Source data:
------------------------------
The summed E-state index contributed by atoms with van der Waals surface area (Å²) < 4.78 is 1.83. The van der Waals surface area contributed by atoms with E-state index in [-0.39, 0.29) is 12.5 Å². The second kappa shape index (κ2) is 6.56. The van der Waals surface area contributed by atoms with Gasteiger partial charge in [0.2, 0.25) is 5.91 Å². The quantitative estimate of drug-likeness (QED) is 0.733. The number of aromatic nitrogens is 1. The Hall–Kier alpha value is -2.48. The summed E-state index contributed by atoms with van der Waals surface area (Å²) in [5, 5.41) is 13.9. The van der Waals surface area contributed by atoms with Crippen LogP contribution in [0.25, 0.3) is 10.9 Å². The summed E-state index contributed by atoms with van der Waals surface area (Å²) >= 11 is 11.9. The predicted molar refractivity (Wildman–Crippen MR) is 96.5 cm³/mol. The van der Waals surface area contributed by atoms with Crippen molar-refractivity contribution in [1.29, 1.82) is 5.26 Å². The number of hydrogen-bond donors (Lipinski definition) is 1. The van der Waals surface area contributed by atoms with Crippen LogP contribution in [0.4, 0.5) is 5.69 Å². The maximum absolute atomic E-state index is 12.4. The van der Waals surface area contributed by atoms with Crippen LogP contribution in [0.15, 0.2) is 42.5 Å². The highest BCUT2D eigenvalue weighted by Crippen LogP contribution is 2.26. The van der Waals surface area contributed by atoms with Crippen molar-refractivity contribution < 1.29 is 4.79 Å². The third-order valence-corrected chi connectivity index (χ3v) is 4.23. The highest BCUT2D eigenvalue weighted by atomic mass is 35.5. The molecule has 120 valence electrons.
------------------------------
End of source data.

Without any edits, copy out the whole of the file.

The summed E-state index contributed by atoms with van der Waals surface area (Å²) < 4.78 is 1.83. The van der Waals surface area contributed by atoms with E-state index in [-0.39, 0.29) is 12.5 Å². The second kappa shape index (κ2) is 6.56. The van der Waals surface area contributed by atoms with Gasteiger partial charge in [0.2, 0.25) is 5.91 Å². The quantitative estimate of drug-likeness (QED) is 0.733. The number of aromatic nitrogens is 1. The Hall–Kier alpha value is -2.48. The summed E-state index contributed by atoms with van der Waals surface area (Å²) in [5, 5.41) is 13.9. The van der Waals surface area contributed by atoms with Crippen LogP contribution in [0.25, 0.3) is 10.9 Å². The summed E-state index contributed by atoms with van der Waals surface area (Å²) >= 11 is 11.9. The predicted molar refractivity (Wildman–Crippen MR) is 96.5 cm³/mol. The van der Waals surface area contributed by atoms with Crippen molar-refractivity contribution in [1.29, 1.82) is 5.26 Å². The number of hydrogen-bond donors (Lipinski definition) is 1. The van der Waals surface area contributed by atoms with Crippen LogP contribution in [0.4, 0.5) is 5.69 Å². The maximum absolute atomic E-state index is 12.4. The van der Waals surface area contributed by atoms with Crippen LogP contribution in [0.15, 0.2) is 42.5 Å². The highest BCUT2D eigenvalue weighted by Crippen LogP contribution is 2.26. The van der Waals surface area contributed by atoms with Crippen molar-refractivity contribution < 1.29 is 4.79 Å². The third-order valence-corrected chi connectivity index (χ3v) is 4.23. The highest BCUT2D eigenvalue weighted by atomic mass is 35.5. The molecule has 120 valence electrons.